• Industrial architecture: the planning and design of industrial properties such as factories, warehouses, steel mills, and power plants with keeping in mind the functions of the structure to facilitate its processes, equipment, power generation, and other industrial activities, along with focusing on worker safety considerations. 
  • Landscape architecture: the planning and design of outdoor areas such as parks, gardens, neighbourhoods, golf courses, and public spaces. Suitable materials and greenery are selected for various climates and requirements, and the areas are beautified using background knowledge of horticulture and environmental restoration.
  • Restoration architecture: the planning and design of restorative practices for ancient structures and monuments, preserving them from the effects of time. It focuses on using the most efficient way of preserving, repairing, and maintaining them to their former glory. It requires having deep knowledge and understanding of history and deals with a lot of research and documentation.
  • Sustainable architecture: the planning and design of energy-efficient and environment-friendly buildings and structures, focusing on minimizing the negative impact of construction on the environment and incorporating sustainable materials and building techniques; something that all architects, engineers, and construction workers must start doing.
  • Urban design: the incorporation of residential, commercial, industrial, and landscape architecture at a bigger city-wide level. It involves designing cities from scratch or developing existing ones focusing on the street networks and giving the city its shape and general order. 

Professional development

Architectural technicians must undertake Continuing Professional Development (CPD) through various courses to ensure their knowledge and skills related to the profession are up-to-date.

CPD has become an integral part of a professional career due to an increased rate of change in technology, best practices, and regulations, along with an increase in the number of specialisms. You can no longer obtain a professional qualification and then work for the next 50 years without any advancement or learning.

The Chartered Institute of Architectural Technologists (CIAT) is the lead qualifying body for architectural technicians in the country and can accredit them as professionally qualified.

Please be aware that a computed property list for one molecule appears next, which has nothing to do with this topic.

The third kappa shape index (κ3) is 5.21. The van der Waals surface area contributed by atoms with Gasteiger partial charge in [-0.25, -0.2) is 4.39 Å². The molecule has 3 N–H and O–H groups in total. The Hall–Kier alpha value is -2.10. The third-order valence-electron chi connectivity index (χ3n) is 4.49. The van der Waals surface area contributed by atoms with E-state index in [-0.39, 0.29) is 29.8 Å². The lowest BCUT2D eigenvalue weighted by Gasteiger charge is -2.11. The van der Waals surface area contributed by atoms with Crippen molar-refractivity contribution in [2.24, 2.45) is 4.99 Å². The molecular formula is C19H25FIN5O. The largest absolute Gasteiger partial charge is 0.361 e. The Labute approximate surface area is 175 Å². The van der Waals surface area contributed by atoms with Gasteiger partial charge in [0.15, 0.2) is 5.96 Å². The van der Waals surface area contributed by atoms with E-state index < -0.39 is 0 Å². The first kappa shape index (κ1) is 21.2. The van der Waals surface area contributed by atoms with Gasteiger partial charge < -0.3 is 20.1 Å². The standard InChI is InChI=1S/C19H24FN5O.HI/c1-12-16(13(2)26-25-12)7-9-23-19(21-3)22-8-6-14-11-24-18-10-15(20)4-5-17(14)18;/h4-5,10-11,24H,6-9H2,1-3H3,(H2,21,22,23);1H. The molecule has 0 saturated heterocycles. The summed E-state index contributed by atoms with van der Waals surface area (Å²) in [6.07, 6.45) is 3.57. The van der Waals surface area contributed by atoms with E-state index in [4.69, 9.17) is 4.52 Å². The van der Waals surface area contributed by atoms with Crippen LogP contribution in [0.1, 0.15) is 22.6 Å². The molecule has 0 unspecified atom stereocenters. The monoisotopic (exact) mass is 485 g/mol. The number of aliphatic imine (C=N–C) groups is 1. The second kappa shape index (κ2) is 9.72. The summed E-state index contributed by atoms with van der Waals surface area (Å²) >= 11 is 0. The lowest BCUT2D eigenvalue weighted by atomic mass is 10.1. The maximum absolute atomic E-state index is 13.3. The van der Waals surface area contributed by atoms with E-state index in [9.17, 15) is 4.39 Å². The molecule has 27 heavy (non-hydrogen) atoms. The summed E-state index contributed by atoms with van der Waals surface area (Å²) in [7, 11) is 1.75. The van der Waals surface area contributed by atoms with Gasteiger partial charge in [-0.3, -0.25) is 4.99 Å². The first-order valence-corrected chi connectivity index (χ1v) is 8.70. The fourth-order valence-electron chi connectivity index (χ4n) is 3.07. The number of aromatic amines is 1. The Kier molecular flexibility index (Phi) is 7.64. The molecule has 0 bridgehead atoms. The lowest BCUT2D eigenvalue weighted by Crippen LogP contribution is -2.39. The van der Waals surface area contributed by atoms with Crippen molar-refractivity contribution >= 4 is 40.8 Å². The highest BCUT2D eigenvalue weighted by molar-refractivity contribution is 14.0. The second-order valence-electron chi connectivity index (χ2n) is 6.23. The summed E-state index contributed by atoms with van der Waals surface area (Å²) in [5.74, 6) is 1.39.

You can become a chartered member of the CIAT after completing an approved course which will allow you to be at par with other professionals in the field.

On-the-job training with experienced professionals will provide you with a better and in-depth understanding of design and planning for both the office-based and on-site roles.

General business, administrative, and management skills are key components of professional development in the field, and you may develop them further by taking up courses on business, construction, and project management.

Career prospects

An architectural technician’s career generally begins with getting certified and then progressing further by choosing an area of specialisation.

You can find opportunities to develop your career according to your field of interest and the employer/industry you work for. 

There are several career paths for architectural technicians to choose from. You could progress to become an architectural technologist where you would be required to be more involved in the design and construction process.

You could specialise as a CAD technician where you would be working alongside a project designer to create a detailed visual representation of the design, or you could continue studying to become a fully qualified architect.

After gaining enough industry experience, you can pass on your knowledge and skills by training or teaching students in colleges or universities, or you can become self-employed and work in a senior management role running your own business.


Find the perfect career for you

There are hundreds of job roles in construction, from site work to office work or a combination of the two. Some of the many careers are listed in our careers A-Z, simply click on the letter of the career you are interested in to find out all about it.